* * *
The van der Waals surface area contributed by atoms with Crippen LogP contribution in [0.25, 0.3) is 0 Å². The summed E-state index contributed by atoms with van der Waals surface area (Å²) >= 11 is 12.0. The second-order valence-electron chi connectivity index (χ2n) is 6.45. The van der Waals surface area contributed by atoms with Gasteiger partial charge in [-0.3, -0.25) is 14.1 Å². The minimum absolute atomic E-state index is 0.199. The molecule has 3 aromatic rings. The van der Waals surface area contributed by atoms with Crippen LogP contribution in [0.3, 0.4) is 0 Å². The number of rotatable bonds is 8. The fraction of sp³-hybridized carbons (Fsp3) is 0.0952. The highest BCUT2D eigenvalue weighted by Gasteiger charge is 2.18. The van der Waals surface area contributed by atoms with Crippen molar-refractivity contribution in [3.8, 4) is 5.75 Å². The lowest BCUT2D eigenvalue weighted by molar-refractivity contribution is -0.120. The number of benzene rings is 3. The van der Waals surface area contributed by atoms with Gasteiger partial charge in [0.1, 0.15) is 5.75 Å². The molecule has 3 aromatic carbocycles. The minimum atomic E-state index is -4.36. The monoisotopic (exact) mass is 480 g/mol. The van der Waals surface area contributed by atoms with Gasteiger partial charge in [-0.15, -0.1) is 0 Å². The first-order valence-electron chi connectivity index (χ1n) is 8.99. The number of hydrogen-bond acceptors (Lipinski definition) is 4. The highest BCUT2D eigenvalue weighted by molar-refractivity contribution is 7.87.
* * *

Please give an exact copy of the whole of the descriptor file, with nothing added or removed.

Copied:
The van der Waals surface area contributed by atoms with Crippen LogP contribution in [0.25, 0.3) is 0 Å². The summed E-state index contributed by atoms with van der Waals surface area (Å²) >= 11 is 12.0. The second-order valence-electron chi connectivity index (χ2n) is 6.45. The van der Waals surface area contributed by atoms with Gasteiger partial charge in [-0.3, -0.25) is 14.1 Å². The minimum absolute atomic E-state index is 0.199. The molecule has 3 aromatic rings. The van der Waals surface area contributed by atoms with Crippen LogP contribution in [0.3, 0.4) is 0 Å². The number of rotatable bonds is 8. The fraction of sp³-hybridized carbons (Fsp3) is 0.0952. The highest BCUT2D eigenvalue weighted by Gasteiger charge is 2.18. The van der Waals surface area contributed by atoms with Crippen molar-refractivity contribution in [3.8, 4) is 5.75 Å². The lowest BCUT2D eigenvalue weighted by molar-refractivity contribution is -0.120. The number of benzene rings is 3. The van der Waals surface area contributed by atoms with Gasteiger partial charge in [0.1, 0.15) is 5.75 Å². The molecule has 3 aromatic carbocycles. The minimum atomic E-state index is -4.36. The monoisotopic (exact) mass is 480 g/mol. The van der Waals surface area contributed by atoms with Gasteiger partial charge in [-0.15, -0.1) is 0 Å². The first-order valence-electron chi connectivity index (χ1n) is 8.99. The number of hydrogen-bond acceptors (Lipinski definition) is 4. The highest BCUT2D eigenvalue weighted by molar-refractivity contribution is 7.87.